35 weeks + 4 days with baby #4

A note I left in our preemie-3 month old clothing box.
We are taking one of Simon's preemie outfits to the hospital just in case baby #4 is a peanut!

I breathe in and out and my eyes fill with tears as I reflect and compare this pregnancy to Simon’s.   I can’t help but compare.  Pregnancy after loss (PAL) or pregnancy after loss plus another loss, in our case, is a tough journey – but one I am thankful to be on.  I seem to slightly hold my breath as I hit each milestone.  I think to myself, we’ve made it past the 13-15 scary weeks of when we lost Thomas.  Then I think, this new baby’s life has already doubled the time we had with Thomas.  His life was short, but without it I truly believe the support group, You Made Me Mom, wouldn’t have come to fruition.  We hit the milestone of 24 weeks where our "new" baby had a fairly good chance of surviving outside of the womb.  And then 34 weeks where baby had an extremely high chance of making it should he or she be born early.  And now today, I hit a new milestone and it hurts just thinking about.

I gave birth to our Simon at 36 weeks + 4 days.  Today, I am 35 weeks + 4 days with new baby and I can’t imagine only having two more weeks with him or her.  One week inside my womb and one week outside unexpectedly breathing.  The thought makes my heart quicken and palms sweat.  Please Lord, let this child’s story be far different.  As far as we are aware, there is no reason for this baby’s life to be so short, but Lord, please grow this baby strong for a few more weeks in utero and decades breathing and healthy outside of my womb.

Sometimes I have to remind myself, that I am currently blessed with a normal pregnancy and hopefully normal labor and delivery (I should note, I seriously dislike the word "normal" but cannot find another word to describe our current experience).  

The last two pregnancies and deliveries were far from ordinary. 
Instead of preparing a bassinet, we prepared an urn. 
Instead of preparing for decades of birthday celebrations, we planned one.
Instead of worrying if baby would nurse well, we simply hoped for one breath from baby.
Instead of preparing a “going-home” outfit, we prepared a "home-going" outfit - one for cremation and one we could keep.

I pulled out Teddy’s and Simon’s birth plans to help me write baby #4’s plan.  I love how innocent we were with Teddy, and I am outright shocked we had to write a birth plan like Simon’s.  When I wonder, “How did we do that?  How did we write a birth plan with plans A (living) and B (not living) without losing our minds?”  I can humbly say it wasn’t our bravery, our planning, or anything we did that got us through planning and waiting on Simon to come – I know this because I look back and continue to be surprised by that walk.  I am reminded God made a beautiful way in the wilderness and provided streams in a terrible wasteland.  He made the unthinkable something we could forge through – but only with Him could we survive.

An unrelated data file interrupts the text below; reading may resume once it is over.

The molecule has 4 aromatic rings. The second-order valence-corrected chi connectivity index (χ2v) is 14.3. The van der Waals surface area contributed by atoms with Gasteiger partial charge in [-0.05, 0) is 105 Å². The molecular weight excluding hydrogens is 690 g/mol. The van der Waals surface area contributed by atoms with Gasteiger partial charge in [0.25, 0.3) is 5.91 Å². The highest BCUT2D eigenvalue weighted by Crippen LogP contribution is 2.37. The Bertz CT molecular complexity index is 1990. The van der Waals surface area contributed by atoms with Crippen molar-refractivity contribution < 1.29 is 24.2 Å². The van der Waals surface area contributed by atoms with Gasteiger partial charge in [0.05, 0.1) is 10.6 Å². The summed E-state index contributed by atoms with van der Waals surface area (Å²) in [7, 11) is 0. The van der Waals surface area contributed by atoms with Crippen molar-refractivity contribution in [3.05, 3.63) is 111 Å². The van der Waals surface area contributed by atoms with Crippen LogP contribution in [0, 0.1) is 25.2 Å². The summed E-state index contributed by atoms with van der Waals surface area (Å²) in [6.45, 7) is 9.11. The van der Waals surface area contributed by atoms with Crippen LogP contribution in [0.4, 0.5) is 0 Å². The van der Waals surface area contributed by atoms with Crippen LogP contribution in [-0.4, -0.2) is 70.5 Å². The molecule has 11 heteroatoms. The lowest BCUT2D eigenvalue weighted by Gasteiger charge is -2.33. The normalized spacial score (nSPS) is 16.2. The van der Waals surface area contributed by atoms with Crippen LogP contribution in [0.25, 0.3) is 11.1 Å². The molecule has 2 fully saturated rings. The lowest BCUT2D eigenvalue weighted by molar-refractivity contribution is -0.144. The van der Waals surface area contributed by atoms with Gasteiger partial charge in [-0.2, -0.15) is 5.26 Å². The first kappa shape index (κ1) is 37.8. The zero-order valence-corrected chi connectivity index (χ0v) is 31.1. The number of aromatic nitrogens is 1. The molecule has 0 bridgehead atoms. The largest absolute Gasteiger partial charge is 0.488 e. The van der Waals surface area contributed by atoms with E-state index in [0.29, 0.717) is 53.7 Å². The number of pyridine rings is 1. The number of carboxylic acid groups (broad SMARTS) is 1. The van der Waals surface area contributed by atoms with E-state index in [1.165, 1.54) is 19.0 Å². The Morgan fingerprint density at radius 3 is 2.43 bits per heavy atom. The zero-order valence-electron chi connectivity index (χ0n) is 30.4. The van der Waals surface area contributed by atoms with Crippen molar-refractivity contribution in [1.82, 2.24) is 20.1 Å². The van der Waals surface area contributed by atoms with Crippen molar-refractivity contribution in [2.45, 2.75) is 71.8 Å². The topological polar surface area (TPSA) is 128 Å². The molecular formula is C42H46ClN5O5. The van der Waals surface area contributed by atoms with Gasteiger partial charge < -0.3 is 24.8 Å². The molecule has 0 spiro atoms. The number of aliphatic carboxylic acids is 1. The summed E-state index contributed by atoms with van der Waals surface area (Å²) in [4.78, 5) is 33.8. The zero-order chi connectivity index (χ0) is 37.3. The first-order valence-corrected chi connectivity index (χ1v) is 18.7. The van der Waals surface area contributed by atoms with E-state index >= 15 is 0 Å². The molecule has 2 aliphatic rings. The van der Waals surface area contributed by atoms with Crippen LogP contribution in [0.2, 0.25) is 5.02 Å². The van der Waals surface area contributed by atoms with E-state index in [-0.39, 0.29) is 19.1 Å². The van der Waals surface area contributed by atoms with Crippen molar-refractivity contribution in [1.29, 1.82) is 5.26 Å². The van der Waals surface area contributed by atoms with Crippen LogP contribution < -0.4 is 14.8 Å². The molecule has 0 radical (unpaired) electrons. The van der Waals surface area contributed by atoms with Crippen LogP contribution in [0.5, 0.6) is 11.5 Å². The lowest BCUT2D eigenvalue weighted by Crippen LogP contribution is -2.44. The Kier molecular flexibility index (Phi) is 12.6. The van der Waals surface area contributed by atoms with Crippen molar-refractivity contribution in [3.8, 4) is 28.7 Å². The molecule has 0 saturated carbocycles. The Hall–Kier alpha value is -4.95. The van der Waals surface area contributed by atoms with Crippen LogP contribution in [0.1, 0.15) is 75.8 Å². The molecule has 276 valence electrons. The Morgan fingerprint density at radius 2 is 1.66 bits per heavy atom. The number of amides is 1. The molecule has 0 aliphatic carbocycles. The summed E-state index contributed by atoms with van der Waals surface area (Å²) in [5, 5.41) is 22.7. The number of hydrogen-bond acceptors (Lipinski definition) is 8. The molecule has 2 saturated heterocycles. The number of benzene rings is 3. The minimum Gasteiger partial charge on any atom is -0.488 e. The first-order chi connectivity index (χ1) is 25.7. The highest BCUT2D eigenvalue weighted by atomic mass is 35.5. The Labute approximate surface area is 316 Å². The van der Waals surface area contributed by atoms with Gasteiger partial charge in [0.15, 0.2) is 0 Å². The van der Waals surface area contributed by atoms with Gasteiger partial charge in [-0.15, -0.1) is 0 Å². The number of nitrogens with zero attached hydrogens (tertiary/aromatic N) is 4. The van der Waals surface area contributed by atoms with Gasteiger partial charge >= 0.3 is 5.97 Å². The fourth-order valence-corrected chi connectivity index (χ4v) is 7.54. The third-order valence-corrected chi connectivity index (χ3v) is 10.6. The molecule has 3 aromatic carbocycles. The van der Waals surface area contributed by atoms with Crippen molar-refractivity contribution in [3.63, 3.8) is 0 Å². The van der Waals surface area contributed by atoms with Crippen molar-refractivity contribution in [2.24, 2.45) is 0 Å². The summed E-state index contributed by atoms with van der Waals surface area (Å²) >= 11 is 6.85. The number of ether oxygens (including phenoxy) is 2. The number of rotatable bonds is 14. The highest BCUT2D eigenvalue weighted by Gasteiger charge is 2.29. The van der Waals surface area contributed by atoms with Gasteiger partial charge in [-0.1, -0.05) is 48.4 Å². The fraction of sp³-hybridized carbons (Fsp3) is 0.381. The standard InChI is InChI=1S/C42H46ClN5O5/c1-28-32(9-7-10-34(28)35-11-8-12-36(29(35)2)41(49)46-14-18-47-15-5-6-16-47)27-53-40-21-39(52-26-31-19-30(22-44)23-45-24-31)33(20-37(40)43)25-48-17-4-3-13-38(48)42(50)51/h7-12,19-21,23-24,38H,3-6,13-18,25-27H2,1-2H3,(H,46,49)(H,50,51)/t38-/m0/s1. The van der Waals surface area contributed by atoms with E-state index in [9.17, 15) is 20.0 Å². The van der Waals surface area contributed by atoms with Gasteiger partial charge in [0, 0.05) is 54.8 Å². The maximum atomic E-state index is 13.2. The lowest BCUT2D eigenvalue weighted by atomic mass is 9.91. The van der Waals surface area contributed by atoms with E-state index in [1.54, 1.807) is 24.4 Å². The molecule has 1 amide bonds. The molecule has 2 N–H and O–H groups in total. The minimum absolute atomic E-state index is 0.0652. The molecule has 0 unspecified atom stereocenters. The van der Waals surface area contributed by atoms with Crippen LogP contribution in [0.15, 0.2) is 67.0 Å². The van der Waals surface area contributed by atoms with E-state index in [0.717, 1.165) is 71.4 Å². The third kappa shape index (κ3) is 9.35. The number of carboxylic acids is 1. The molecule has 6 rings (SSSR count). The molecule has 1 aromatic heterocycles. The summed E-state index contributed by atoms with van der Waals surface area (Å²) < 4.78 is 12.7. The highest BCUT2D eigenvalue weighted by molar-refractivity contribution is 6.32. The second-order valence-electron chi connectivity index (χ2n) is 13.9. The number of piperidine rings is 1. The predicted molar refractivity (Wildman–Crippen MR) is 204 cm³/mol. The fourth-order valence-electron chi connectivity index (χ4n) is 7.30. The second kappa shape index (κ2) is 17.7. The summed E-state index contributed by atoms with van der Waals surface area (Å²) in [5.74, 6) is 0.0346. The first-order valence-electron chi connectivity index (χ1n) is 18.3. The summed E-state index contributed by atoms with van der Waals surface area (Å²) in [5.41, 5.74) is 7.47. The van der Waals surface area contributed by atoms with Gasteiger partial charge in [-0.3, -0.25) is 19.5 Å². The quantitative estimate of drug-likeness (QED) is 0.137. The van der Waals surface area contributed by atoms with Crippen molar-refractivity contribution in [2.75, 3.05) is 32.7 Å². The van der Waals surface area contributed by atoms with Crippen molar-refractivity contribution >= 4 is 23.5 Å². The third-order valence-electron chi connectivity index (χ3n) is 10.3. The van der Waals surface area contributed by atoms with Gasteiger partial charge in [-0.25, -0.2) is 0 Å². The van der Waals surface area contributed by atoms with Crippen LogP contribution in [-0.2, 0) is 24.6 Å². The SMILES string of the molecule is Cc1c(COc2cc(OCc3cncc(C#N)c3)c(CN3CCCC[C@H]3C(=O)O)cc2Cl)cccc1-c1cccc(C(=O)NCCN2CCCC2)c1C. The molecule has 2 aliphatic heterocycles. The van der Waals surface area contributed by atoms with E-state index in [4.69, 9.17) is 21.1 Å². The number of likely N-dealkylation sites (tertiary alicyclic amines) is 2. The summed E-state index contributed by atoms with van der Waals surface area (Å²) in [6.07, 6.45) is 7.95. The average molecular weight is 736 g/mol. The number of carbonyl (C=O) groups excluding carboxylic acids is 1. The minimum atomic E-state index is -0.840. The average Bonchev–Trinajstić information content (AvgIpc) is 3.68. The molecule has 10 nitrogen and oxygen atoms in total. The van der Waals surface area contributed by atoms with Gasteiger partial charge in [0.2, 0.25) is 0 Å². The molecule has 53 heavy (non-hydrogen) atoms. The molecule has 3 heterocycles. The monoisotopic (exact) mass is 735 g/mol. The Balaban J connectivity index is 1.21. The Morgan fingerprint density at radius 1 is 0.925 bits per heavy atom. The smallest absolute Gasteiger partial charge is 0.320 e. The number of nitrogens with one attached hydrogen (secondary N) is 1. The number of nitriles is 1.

Words like "cremation" and "funeral home" and phrases like, "regardless if he’s breathing" just seem like words that shouldn’t ever be written in a birth plan.  I am thankful our birth plan looks much different for this new baby.  It’s simple – bring home a sweet little baby.  Ironically, this was my heart’s desire with Simon too and we were graciously gifted our one week.  One we where we were able to soak him in.

Our hope is FOR this new baby.  Not IN this baby.  Our hope is IN Christ and we rest comfortably knowing His promises.  So we prepare and wait for baby #4 with great anticipation and great trust in God’s plan…whatever it might be.  I continue to learn that life is easier when you fully surrender – you have more time to spend seeing what God wants you to see rather than focusing on what you want for yourself or your family.

As I pack a little bag for the hospital, I compare again. 
Teddy’s bag was so trivial but innocent. 
Simon’s bag was sacred.
Thomas’ bag was sad.
And new baby’s bag is simple but hopeful.

We are hopeful for a simple and healthy delivery and birth.  Hopeful for all the things that are normal.  The last two deliveries I had a card with a leaf with a raindrop on it outside of my door (pictured).  Hospitals and birthing centers often have some sort of ribbon, rose or card they place outside of a labor and delivery room signifying the expected child to be delivered has either died or they are anticipating losing the child.  This helps staff know the room is extra sacred and special.  With this explained, I am truly looking forward to all things just being standard and normal.  No special leaf outside the door.  No special photography or videography.  Just labor, delivery, and new baby, daddy and mommy time.


My bag for the hospital is half way packed – and while I am trying to be mindful of my over-planning habits, I can’t help but find great joy in packing a few very special items.

A layette in yellow polka dots that is just like the outfit we bought for Simon.  I bought the yellow gown for Thomas to wear.  After Thomas died the week of Thanksgiving, I decided I would still put it in his stocking and have Adam open it.  I can’t wait to see new baby in it!

Teddy's big brother shirts!


  1. I love your writings. Your honesty and patience with yourself, your family, and others is refreshing. Many prayers and thoughts for your lovely family. And, I also hate the word "normal." If it helps, I often use the word "typical," something I picked up in the teaching field.


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